I have spoken to each of them and then brought them together for a talk, but it didn’t do too much good. It is beginning to affect everyone, and others are complaining. I would hate to lose either person because they are normally good workers.

I thank you in advance for any advice you can give me.

 

Answer:

Your goal is not to make them like one another but to be able to work together. You will need to reduce the emotions and get to the facts.
 

Do Your Homework

Prepare yourself with as much factual knowledge about the problem as you can. Look at how productivity has been affected.

Your approach has been correct so far. You’ve spoken to each employee separately and then together to attempt to settle his or her differences. You didn’t mention the quality of their relationship before this conflict arose, but I am assuming it was reasonably amiable and professional.

 

Get Emotionally Prepared

You will need to be impartial, even-tempered and fair.

Both parties probably will be attempting to win you over to their side by building their case and by blaming the other. They will look to you for subtle signals, like the amount of time you allow each person to speak or any expressions of empathy on your part, either verbal or non-verbal.

The day you choose to meet with them is the day they should be notified of the meeting. This will limit the amount of time they have to arm themselves with more accusations or build defenses.

Open the conversation by stating your concern about the problem. Tell them it is affecting their performances.

Never attempt to humiliate them into a resolution. Comments like, “You’re both behaving like children” or “You both have really disappointed me” sounds parental and condescending and only create further resentment.

Two consultants with McGraw Hill,Inc. David Engler, General Education Media, and Lester R. Bittle, author of “What Every Supervisor Should Know,” suggest that you:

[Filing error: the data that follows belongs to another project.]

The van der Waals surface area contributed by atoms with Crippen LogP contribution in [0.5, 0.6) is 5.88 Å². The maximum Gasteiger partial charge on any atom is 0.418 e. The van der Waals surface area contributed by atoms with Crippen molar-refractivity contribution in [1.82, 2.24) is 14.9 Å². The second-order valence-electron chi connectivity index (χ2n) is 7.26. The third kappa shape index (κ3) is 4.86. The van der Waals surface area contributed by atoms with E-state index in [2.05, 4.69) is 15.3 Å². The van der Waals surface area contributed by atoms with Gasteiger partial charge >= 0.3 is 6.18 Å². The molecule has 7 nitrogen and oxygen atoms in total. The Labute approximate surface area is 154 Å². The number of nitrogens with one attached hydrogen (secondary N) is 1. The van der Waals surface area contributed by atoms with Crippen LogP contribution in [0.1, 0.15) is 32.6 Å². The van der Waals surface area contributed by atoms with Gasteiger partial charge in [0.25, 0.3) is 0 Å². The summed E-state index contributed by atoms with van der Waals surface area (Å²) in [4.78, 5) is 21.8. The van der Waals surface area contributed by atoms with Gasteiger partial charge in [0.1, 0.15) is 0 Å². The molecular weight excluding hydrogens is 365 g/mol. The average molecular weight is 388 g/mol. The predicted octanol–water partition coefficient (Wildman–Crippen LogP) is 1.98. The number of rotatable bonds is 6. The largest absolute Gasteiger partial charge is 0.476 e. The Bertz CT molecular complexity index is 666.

1. Ask each person to explain his or her account of the problem. Each version is likely to be laced with emotional interpretations and assumptions. Do not let either party interrupt while the other is talking or you will have an “I did not!” “You did too” free-for-all. Instead, say something like, “Jane, you will get a chance to talk in a moment.”

2. Ask each employee to state the other’s views of the problem. This may be difficult for them to do because they have been too busy mentally arguing and defending themselves while the other person spoke. Asking each of them to put into words what the other’s views are can have a calming effect.

3. Ask each to confirm the accuracy of the other’s restatement. Simply say, “Charley, is that what you said?” Each person needs to feel heard before you can move on.

4. Ask each in turn to focus on the facts of the problem. If either one begins to stray into hearsay or interpretation, calmly but firmly restate that it’s important to stick to the facts. This will create a more problem-solving climate and keep the mud in the buckets.

Here you will need to listen very carefully to make sure you are getting a clear, detailed description of the problem. Allow no generalities.

5. Ask each to suggest solutions. By this time, you may have mentally settled on your own solution. Resist the urge to steer them in that direction or impose your own ideas. Listen open-mindedly to their suggestions since they will be more committed to solutions they come up with on their own.

If their solutions are impractical, unacceptable or not forthcoming, you must offer your own opinion and solution. Offer any support you can to make the solutions work.